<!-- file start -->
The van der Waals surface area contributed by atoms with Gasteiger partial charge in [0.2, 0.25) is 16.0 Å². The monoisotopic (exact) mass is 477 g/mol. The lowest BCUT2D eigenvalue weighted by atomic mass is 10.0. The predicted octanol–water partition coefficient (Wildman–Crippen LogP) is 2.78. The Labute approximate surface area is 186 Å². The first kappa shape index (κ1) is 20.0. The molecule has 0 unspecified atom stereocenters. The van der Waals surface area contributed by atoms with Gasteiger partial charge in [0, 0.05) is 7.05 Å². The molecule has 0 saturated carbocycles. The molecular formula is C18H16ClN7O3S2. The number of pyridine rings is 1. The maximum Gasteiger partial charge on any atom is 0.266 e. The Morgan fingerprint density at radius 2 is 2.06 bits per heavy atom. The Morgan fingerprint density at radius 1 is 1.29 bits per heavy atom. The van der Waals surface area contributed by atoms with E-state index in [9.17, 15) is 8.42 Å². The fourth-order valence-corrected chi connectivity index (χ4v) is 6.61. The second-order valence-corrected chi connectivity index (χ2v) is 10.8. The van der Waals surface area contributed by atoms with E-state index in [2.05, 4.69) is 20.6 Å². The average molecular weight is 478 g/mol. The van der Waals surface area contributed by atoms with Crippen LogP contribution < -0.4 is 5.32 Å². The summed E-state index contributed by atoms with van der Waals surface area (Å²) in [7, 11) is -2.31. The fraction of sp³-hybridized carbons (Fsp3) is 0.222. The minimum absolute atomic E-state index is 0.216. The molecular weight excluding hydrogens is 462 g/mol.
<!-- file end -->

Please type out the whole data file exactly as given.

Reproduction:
The van der Waals surface area contributed by atoms with Gasteiger partial charge in [0.2, 0.25) is 16.0 Å². The monoisotopic (exact) mass is 477 g/mol. The lowest BCUT2D eigenvalue weighted by atomic mass is 10.0. The predicted octanol–water partition coefficient (Wildman–Crippen LogP) is 2.78. The Labute approximate surface area is 186 Å². The first kappa shape index (κ1) is 20.0. The molecule has 0 unspecified atom stereocenters. The van der Waals surface area contributed by atoms with Gasteiger partial charge in [0, 0.05) is 7.05 Å². The molecule has 0 saturated carbocycles. The molecular formula is C18H16ClN7O3S2. The number of pyridine rings is 1. The maximum Gasteiger partial charge on any atom is 0.266 e. The Morgan fingerprint density at radius 2 is 2.06 bits per heavy atom. The Morgan fingerprint density at radius 1 is 1.29 bits per heavy atom. The van der Waals surface area contributed by atoms with E-state index in [9.17, 15) is 8.42 Å². The fourth-order valence-corrected chi connectivity index (χ4v) is 6.61. The second-order valence-corrected chi connectivity index (χ2v) is 10.8. The van der Waals surface area contributed by atoms with E-state index in [2.05, 4.69) is 20.6 Å². The average molecular weight is 478 g/mol. The van der Waals surface area contributed by atoms with Crippen LogP contribution < -0.4 is 5.32 Å². The summed E-state index contributed by atoms with van der Waals surface area (Å²) in [7, 11) is -2.31. The fraction of sp³-hybridized carbons (Fsp3) is 0.222. The minimum absolute atomic E-state index is 0.216. The molecular weight excluding hydrogens is 462 g/mol.